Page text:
Jeannette Walls grew up with parents whose ideals and stubborn nonconformity were both their curse and their salvation. Rex and Rose Mary Walls had four children. In the beginning, they lived like nomads, moving among Southwest desert towns, camping in the mountains. Rex was a charismatic, brilliant man who, when sober, captured his children's imagination, teaching them physics, geology, and above all, how to embrace life fearlessly.
Rose Mary, who painted and wrote and couldn't stand the responsibility of providing for her family, called herself an "excitement addict". Cooking a meal that would be consumed in 15 minutes had no appeal when she could make a painting that might last forever.
Later, when the money ran out, or the romance of the wandering life faded, the Walls retreated to the dismal West Virginia mining town - and the family - Rex Walls had done everything he could to escape. He drank. He stole the grocery money and disappeared for days. As the dysfunction of the family escalated, Jeannette and her brother and sisters had to fend for themselves, supporting one another as they weathered their parents' betrayals and, finally, found the resources and will to leave home.
What is so astonishing about Jeannette Walls is not just that she had the guts and tenacity and intelligence to get out, but that she describes her parents with such deep affection and generosity. Hers is a story of triumph against all odds, but also a tender, moving tale of unconditional love in a family that despite its profound flaws gave her the fiery determination to carve out a successful life on her own terms.
For two decades, Jeannette Walls hid her roots. Now she tells her own story. A regular contributor to MSNBC.com, she lives in New York and Long Island and is married to the writer John Taylor.
©2005 Jeannette Walls (P)2010 Simon and Schuster Audio
"Jeannette Walls has carved a story with precision and grace out of one of the most chaotic, heartbreaking childhoods ever to be set down on the page. This deeply affecting memoir is a triumph in every possible way, and it does what all good books should: it affirms our faith in the human spirit." (Dani Shapiro, author of Family History)
"The Glass Castle is the saga of the restless, indomitable Walls family, led by a grand eccentric and his tempestuous artist wife. Jeannette Walls has survived poverty, fires, and near starvation to triumph. She has written this amazing tale with honesty and love." (Patricia Bosworth, author of Anything Your Little Heart Desires and Diane Arbus: A Biography)
"Just read the first pages of The Glass Castle by Jeannette Walls, and I defy you not to go on. It's funny and sad and quirky and loving. I was incredibly touched by it." (Dominick Dunne, author of The Way We Lived Then: Recollections of a Well-Known Name Dropper)
I loved this book could not put it down.
I loved when Rex was dropping off moutain goat at the bus to leave for NY. I teared up.
She was such a strong person and I knew her father was proud.
An awesome coming of age story that details, although a group of individuals can go through the same experience, they can evolve to different conclusions. Through the daily monetary struggles (from the diehard non-conforming parents) of not meeting realistic living conditions (food, shelter, electricity etc.) Mountain Goat (lead character/author) learned the value of a dollar and the art of budgeting.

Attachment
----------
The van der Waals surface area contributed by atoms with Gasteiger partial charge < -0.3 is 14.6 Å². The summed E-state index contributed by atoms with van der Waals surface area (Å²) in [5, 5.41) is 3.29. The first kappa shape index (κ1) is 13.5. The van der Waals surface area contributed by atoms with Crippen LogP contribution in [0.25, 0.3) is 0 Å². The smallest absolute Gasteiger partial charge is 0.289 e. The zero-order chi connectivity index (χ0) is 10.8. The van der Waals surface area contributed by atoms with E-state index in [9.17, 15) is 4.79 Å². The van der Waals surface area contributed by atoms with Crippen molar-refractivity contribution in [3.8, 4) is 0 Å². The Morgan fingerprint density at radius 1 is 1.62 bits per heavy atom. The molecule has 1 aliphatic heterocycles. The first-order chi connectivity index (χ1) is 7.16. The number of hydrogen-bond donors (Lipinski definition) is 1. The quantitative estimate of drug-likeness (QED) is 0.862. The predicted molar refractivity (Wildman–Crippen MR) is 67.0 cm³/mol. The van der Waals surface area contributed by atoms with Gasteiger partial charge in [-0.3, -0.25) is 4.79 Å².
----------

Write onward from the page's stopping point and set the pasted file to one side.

The story was so0 real, the imagery was fantastic. The love Mountain Goat had for her father was to a fault. When he would have asked me for money that belonged to the house for the month’s budget, I would not have given it to him – NO WAY! After maturing a bit, the plan the siblings came up with was genius. It was going through the hardships that made the older children into responsible individuals. The baby of the family had the classic entitlement syndrome.
This work of art was sad, FUNNY, endearing and hard to believe with incredible detail. The pool hours and cost deal stood out. The dad coming through for Mountain Goat for school was a tear jerker.
This book is a wonderful memoir! The events are so dramatic, you can't believe that a family, let alone a little girl, has to go through all that. You can't help but become Involved and feel apart of their lives.
Simply amazing that Jennette was able to tell the story of so many chapters in her bizarre life. When most would have bottled then up inside, her sharing them were a healing it seems and was something I could identify with having come from coal region life as well as family who were raised in Appalachia. I knew people who had similar lives in some respects. but her?? Wow. I would love to write a more thorough review but I need some time to reflect. However I could not put this down much at all in the past few days since I started it so that must tell you something about this life. More to follow......
I like memoirs and zombies; funny and scary stories... I smell a book!
Wasn't sure about this book at first. But what a crazy story! And even if not completely true (seeing as I don't remember anything from when I was 2 or 3) I was totally entertained. The author - obviously not in the business to be a voice over actor - was tolerable and I enjoyed it being read by the person who lived it. I SMH, I laughed, I was inspired even and extremely intrigued.
Also... as an afterthought... I liked that it wasn't too "deep" in the "life lesson learned" blah blah - just a great memoir with no underlying message (at least none that I took as revelationary).
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